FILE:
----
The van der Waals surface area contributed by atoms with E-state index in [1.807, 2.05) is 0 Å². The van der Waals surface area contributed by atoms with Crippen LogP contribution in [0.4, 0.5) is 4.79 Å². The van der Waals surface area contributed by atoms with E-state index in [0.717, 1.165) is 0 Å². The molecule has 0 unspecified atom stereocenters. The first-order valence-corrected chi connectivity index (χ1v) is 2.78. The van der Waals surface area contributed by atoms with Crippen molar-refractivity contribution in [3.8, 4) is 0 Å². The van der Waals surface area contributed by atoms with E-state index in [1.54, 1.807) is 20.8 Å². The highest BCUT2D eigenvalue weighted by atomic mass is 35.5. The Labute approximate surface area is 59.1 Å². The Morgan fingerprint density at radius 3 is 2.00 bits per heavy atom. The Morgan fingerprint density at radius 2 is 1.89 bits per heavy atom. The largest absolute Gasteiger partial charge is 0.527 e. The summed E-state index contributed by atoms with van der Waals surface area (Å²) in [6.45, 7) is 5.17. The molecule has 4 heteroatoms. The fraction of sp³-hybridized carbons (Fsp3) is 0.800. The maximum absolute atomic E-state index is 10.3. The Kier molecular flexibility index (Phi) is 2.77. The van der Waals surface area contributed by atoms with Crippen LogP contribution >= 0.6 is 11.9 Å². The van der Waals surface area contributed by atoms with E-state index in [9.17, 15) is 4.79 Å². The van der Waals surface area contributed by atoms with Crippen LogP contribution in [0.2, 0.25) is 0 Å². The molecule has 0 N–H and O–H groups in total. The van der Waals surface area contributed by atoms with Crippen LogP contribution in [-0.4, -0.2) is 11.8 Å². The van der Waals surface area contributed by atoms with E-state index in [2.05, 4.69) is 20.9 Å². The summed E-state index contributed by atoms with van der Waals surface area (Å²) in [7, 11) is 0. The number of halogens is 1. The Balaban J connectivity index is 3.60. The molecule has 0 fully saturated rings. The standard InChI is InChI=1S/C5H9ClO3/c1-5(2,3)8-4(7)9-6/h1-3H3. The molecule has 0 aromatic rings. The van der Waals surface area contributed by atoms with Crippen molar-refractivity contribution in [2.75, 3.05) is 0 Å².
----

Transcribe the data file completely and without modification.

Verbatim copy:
The van der Waals surface area contributed by atoms with E-state index in [1.807, 2.05) is 0 Å². The van der Waals surface area contributed by atoms with Crippen LogP contribution in [0.4, 0.5) is 4.79 Å². The van der Waals surface area contributed by atoms with E-state index in [0.717, 1.165) is 0 Å². The molecule has 0 unspecified atom stereocenters. The first-order valence-corrected chi connectivity index (χ1v) is 2.78. The van der Waals surface area contributed by atoms with Crippen molar-refractivity contribution in [3.8, 4) is 0 Å². The van der Waals surface area contributed by atoms with E-state index in [1.54, 1.807) is 20.8 Å². The highest BCUT2D eigenvalue weighted by atomic mass is 35.5. The Labute approximate surface area is 59.1 Å². The Morgan fingerprint density at radius 3 is 2.00 bits per heavy atom. The Morgan fingerprint density at radius 2 is 1.89 bits per heavy atom. The largest absolute Gasteiger partial charge is 0.527 e. The summed E-state index contributed by atoms with van der Waals surface area (Å²) in [6.45, 7) is 5.17. The molecule has 4 heteroatoms. The fraction of sp³-hybridized carbons (Fsp3) is 0.800. The maximum absolute atomic E-state index is 10.3. The Kier molecular flexibility index (Phi) is 2.77. The van der Waals surface area contributed by atoms with Crippen LogP contribution >= 0.6 is 11.9 Å². The van der Waals surface area contributed by atoms with E-state index in [9.17, 15) is 4.79 Å². The van der Waals surface area contributed by atoms with Crippen LogP contribution in [0.2, 0.25) is 0 Å². The molecule has 0 N–H and O–H groups in total. The van der Waals surface area contributed by atoms with Crippen LogP contribution in [-0.4, -0.2) is 11.8 Å². The van der Waals surface area contributed by atoms with E-state index in [2.05, 4.69) is 20.9 Å². The summed E-state index contributed by atoms with van der Waals surface area (Å²) in [7, 11) is 0. The number of halogens is 1. The Balaban J connectivity index is 3.60. The molecule has 0 fully saturated rings. The standard InChI is InChI=1S/C5H9ClO3/c1-5(2,3)8-4(7)9-6/h1-3H3. The molecule has 0 aromatic rings. The van der Waals surface area contributed by atoms with Crippen molar-refractivity contribution in [2.75, 3.05) is 0 Å².